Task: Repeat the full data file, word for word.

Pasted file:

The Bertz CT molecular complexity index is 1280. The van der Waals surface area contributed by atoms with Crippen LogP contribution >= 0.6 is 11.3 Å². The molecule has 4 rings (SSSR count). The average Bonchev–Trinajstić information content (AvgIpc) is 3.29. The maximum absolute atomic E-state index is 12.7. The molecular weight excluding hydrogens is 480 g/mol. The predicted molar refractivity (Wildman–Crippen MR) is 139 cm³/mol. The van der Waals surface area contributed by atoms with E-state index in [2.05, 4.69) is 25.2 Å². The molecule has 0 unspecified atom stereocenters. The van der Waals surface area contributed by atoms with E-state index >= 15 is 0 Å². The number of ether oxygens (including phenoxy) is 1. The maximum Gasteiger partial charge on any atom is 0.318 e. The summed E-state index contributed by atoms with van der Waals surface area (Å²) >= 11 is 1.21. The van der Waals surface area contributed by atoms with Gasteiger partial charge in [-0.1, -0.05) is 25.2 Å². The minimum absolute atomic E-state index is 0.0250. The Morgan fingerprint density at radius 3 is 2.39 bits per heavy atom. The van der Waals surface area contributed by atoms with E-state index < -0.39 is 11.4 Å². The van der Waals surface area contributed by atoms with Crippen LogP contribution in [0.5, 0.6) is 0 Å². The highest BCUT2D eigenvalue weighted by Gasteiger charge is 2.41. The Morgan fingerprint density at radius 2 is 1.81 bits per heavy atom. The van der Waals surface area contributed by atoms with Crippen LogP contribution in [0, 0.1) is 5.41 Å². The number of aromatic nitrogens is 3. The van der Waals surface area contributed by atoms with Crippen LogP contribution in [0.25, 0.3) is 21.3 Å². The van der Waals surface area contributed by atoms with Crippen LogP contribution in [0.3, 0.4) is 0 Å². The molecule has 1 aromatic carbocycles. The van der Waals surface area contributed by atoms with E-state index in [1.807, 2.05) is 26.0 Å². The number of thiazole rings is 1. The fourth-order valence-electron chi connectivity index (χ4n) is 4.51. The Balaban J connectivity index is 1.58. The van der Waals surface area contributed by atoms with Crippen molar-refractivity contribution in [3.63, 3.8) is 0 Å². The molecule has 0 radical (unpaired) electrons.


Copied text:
The Bertz CT molecular complexity index is 1280. The van der Waals surface area contributed by atoms with Crippen LogP contribution >= 0.6 is 11.3 Å². The molecule has 4 rings (SSSR count). The average Bonchev–Trinajstić information content (AvgIpc) is 3.29. The maximum absolute atomic E-state index is 12.7. The molecular weight excluding hydrogens is 480 g/mol. The predicted molar refractivity (Wildman–Crippen MR) is 139 cm³/mol. The van der Waals surface area contributed by atoms with E-state index in [2.05, 4.69) is 25.2 Å². The molecule has 0 unspecified atom stereocenters. The van der Waals surface area contributed by atoms with E-state index >= 15 is 0 Å². The number of ether oxygens (including phenoxy) is 1. The maximum Gasteiger partial charge on any atom is 0.318 e. The summed E-state index contributed by atoms with van der Waals surface area (Å²) >= 11 is 1.21. The van der Waals surface area contributed by atoms with Gasteiger partial charge in [-0.1, -0.05) is 25.2 Å². The minimum absolute atomic E-state index is 0.0250. The Morgan fingerprint density at radius 3 is 2.39 bits per heavy atom. The van der Waals surface area contributed by atoms with E-state index < -0.39 is 11.4 Å². The van der Waals surface area contributed by atoms with Crippen LogP contribution in [0.5, 0.6) is 0 Å². The highest BCUT2D eigenvalue weighted by Gasteiger charge is 2.41. The Morgan fingerprint density at radius 2 is 1.81 bits per heavy atom. The van der Waals surface area contributed by atoms with Crippen LogP contribution in [0, 0.1) is 5.41 Å². The number of aromatic nitrogens is 3. The van der Waals surface area contributed by atoms with Crippen LogP contribution in [0.25, 0.3) is 21.3 Å². The van der Waals surface area contributed by atoms with Crippen LogP contribution in [0.3, 0.4) is 0 Å². The molecule has 1 aromatic carbocycles. The van der Waals surface area contributed by atoms with E-state index in [1.807, 2.05) is 26.0 Å². The number of thiazole rings is 1. The fourth-order valence-electron chi connectivity index (χ4n) is 4.51. The Balaban J connectivity index is 1.58. The van der Waals surface area contributed by atoms with Crippen molar-refractivity contribution in [3.63, 3.8) is 0 Å². The molecule has 0 radical (unpaired) electrons.